It's fantastic that the Arnold Strongwoman Classic was able to use some historically significant stones – especially American ones. With the impressive performances we saw, I hope we get to see the Jeck Stones again in the future.

Arnold Sports Festival UK

Just a couple of weeks after the Arnold Sports Festival in Ohio, the UK edition of the event kicked off in Birmingham.

I visited the event on the Saturday and had a great time browsing stands, listening to talks, and watching athletes competing in a bunch of different sports.

There was so much going on – and so many people – that I pretty much forgot to take photos; I only have a couple. However, as promised, I kept my eyes out for stones.

BTB sleeves represented the stonelifting world again this year with their popular Mercia Battle Stones – an Atlas Stone run to barrels that anyone can try out.

I saw crowds of people lining up to have a go. And it looked like most of them had never lifted a stone before, so I'm super happy they got to have a taste of what it's like! The hard-working team helped everyone, giving lifters tips for lifting the stones, before resetting the stones for the next person.

They also had a pair of shin scraping ringed stones for people to try.

A person is stood inside a gated area. He's holding two metal rings in his hands attached to rough stones that scrape his shins.
A person lifts the ringed stones at the BTB sleeves stand.

BTB will host the Battle for Mercia stonelifting competition for the third time this August at Bishton Hall as part of the Battle for Mercia festival. I believe athlete entries are still open if you're interested!

Other than the Atlas Stones at the amateur strongman and strongwoman competitions, I didn't notice any other stonelifting representation in Birmingham this time round. Maybe we need to change that?

Dinnie Stones enamel pins SOLD OUT!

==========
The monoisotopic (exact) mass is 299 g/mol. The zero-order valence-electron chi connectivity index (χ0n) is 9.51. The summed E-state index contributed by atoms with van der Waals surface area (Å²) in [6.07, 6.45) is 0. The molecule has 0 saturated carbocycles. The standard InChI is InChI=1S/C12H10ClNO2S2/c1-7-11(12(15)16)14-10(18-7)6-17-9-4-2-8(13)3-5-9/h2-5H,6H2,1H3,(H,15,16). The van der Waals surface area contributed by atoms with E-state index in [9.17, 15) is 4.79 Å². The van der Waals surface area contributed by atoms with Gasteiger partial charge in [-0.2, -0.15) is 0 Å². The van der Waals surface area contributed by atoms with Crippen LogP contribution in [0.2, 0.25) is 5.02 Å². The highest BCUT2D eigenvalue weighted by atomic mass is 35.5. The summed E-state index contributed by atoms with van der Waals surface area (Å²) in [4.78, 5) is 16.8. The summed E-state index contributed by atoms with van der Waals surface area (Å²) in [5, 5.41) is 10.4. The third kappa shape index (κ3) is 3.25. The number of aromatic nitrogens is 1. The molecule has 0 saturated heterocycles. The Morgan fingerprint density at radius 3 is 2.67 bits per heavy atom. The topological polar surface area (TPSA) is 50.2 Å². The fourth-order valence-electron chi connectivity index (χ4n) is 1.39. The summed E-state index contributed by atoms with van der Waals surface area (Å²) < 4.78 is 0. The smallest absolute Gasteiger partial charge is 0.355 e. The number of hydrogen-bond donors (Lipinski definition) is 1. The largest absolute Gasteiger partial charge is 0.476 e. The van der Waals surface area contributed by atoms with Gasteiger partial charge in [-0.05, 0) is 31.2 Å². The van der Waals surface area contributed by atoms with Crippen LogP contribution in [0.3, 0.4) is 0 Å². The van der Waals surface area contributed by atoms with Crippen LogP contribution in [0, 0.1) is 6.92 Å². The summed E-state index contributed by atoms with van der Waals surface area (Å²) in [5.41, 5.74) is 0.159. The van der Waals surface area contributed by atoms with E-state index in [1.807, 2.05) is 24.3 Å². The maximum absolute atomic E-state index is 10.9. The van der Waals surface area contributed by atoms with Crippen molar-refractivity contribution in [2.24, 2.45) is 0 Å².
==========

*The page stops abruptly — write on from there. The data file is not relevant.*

The very first batch of the liftingstones.org Dinnie Stones enamel pin is now sold out! I shipped the last pin from the batch just a few days ago. And I couldn't be more delighted!

Three enamel pins attached to their backing cards on display.
Some of the final pins from batch one.

I mentioned last year that I was a little anxious about ordering the first batch since I wasn't sure whether anyone would want them. Looking back, I'm so glad I pulled the trigger. So many people have loved receiving them, gifting them, and sharing photos of them with me – it's been incredible.

Now that they're sold out, what's next? The big news is that I've decided to produce a second batch of pins! I don't have a definite date for when batch two will go on sale, but I suspect around May. Of course, you'll be the first to find out when they're back! And if you'd like to pre-order to get your pins as soon as possible, email me.

As is normal with enamel pins, there were a few not-so-perfect pins left over from batch one. I wasn't entirely sure what to do with them. But it doesn't make sense to leave them sitting in a box.

So, while we wait for batch two to arrive, you can grab a B-Grade pin from batch one at a 30% discount!

They're not perfect, but the 'defects' are minor – I couldn't even get any good photos as examples. You likely won't notice them without a close inspection.

If you're interested, hop over to the liftingstones.org shop for more details! B-Grade pins are UK only, and there's only a handful available.

All sales directly support the project by covering the running costs of the site and the newsletter – and you get something cool in return.

(B-GRADE) Dinnie Stones enamel pin — liftingstones.org
The liftingstones.org original Dinnie Stones enamel pin - celebrating the world’s most famous lifting stones.

Quick-fire news

As always, thanks for reading!

In strength,


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Dinnie Stones enamel pin

Inspired by the world’s most famous lifting stones, this liftingstones.org original pin is perfect for showing off your love of stonelifting by pinning it to your gym bag, clothes, or anywhere else.